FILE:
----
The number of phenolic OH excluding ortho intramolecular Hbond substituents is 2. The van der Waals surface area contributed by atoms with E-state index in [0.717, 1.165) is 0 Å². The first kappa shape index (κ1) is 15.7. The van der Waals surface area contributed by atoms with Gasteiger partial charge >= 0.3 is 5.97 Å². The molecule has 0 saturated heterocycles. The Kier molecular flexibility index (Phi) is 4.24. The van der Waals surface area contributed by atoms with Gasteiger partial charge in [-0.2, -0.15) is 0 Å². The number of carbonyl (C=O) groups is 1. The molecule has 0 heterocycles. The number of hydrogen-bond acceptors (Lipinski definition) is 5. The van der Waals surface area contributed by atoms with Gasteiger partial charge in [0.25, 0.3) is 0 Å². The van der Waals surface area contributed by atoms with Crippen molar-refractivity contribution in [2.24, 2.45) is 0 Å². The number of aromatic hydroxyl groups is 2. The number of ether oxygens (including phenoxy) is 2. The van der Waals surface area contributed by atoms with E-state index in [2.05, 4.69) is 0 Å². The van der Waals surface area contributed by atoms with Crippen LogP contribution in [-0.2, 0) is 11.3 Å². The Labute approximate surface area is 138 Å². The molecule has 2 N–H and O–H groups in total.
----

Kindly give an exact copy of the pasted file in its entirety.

The number of phenolic OH excluding ortho intramolecular Hbond substituents is 2. The van der Waals surface area contributed by atoms with E-state index in [0.717, 1.165) is 0 Å². The first kappa shape index (κ1) is 15.7. The van der Waals surface area contributed by atoms with Gasteiger partial charge >= 0.3 is 5.97 Å². The molecule has 0 saturated heterocycles. The Kier molecular flexibility index (Phi) is 4.24. The van der Waals surface area contributed by atoms with Gasteiger partial charge in [-0.2, -0.15) is 0 Å². The number of carbonyl (C=O) groups is 1. The molecule has 0 heterocycles. The number of hydrogen-bond acceptors (Lipinski definition) is 5. The van der Waals surface area contributed by atoms with Gasteiger partial charge in [0.25, 0.3) is 0 Å². The van der Waals surface area contributed by atoms with Crippen molar-refractivity contribution in [2.24, 2.45) is 0 Å². The number of aromatic hydroxyl groups is 2. The number of ether oxygens (including phenoxy) is 2. The van der Waals surface area contributed by atoms with E-state index in [2.05, 4.69) is 0 Å². The van der Waals surface area contributed by atoms with Crippen LogP contribution in [-0.2, 0) is 11.3 Å². The Labute approximate surface area is 138 Å². The molecule has 2 N–H and O–H groups in total.